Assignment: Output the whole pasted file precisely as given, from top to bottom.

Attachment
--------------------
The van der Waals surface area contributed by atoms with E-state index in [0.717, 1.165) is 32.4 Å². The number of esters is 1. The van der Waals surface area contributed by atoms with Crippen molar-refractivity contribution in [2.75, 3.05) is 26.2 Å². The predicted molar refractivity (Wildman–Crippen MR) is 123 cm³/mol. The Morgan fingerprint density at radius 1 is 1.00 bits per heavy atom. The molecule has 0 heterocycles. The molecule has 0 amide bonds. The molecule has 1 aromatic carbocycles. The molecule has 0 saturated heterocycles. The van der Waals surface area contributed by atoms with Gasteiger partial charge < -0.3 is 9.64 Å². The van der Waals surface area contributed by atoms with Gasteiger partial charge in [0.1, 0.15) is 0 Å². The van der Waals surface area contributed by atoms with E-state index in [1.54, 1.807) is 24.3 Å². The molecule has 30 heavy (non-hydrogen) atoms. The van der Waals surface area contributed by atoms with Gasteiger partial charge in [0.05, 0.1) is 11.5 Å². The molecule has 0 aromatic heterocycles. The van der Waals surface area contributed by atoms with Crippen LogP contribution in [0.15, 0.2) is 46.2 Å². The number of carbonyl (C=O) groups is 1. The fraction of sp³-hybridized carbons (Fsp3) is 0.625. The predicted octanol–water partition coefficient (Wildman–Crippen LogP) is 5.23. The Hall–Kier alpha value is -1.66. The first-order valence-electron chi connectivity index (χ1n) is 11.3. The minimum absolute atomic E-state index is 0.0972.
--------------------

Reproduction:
The van der Waals surface area contributed by atoms with E-state index in [0.717, 1.165) is 32.4 Å². The number of esters is 1. The van der Waals surface area contributed by atoms with Crippen molar-refractivity contribution in [2.75, 3.05) is 26.2 Å². The predicted molar refractivity (Wildman–Crippen MR) is 123 cm³/mol. The Morgan fingerprint density at radius 1 is 1.00 bits per heavy atom. The molecule has 0 heterocycles. The molecule has 0 amide bonds. The molecule has 1 aromatic carbocycles. The molecule has 0 saturated heterocycles. The van der Waals surface area contributed by atoms with Gasteiger partial charge < -0.3 is 9.64 Å². The van der Waals surface area contributed by atoms with Gasteiger partial charge in [0.1, 0.15) is 0 Å². The van der Waals surface area contributed by atoms with E-state index in [1.54, 1.807) is 24.3 Å². The molecule has 30 heavy (non-hydrogen) atoms. The van der Waals surface area contributed by atoms with Gasteiger partial charge in [0.05, 0.1) is 11.5 Å². The molecule has 0 aromatic heterocycles. The van der Waals surface area contributed by atoms with Crippen LogP contribution in [0.15, 0.2) is 46.2 Å². The number of carbonyl (C=O) groups is 1. The fraction of sp³-hybridized carbons (Fsp3) is 0.625. The predicted octanol–water partition coefficient (Wildman–Crippen LogP) is 5.23. The Hall–Kier alpha value is -1.66. The first-order valence-electron chi connectivity index (χ1n) is 11.3. The minimum absolute atomic E-state index is 0.0972.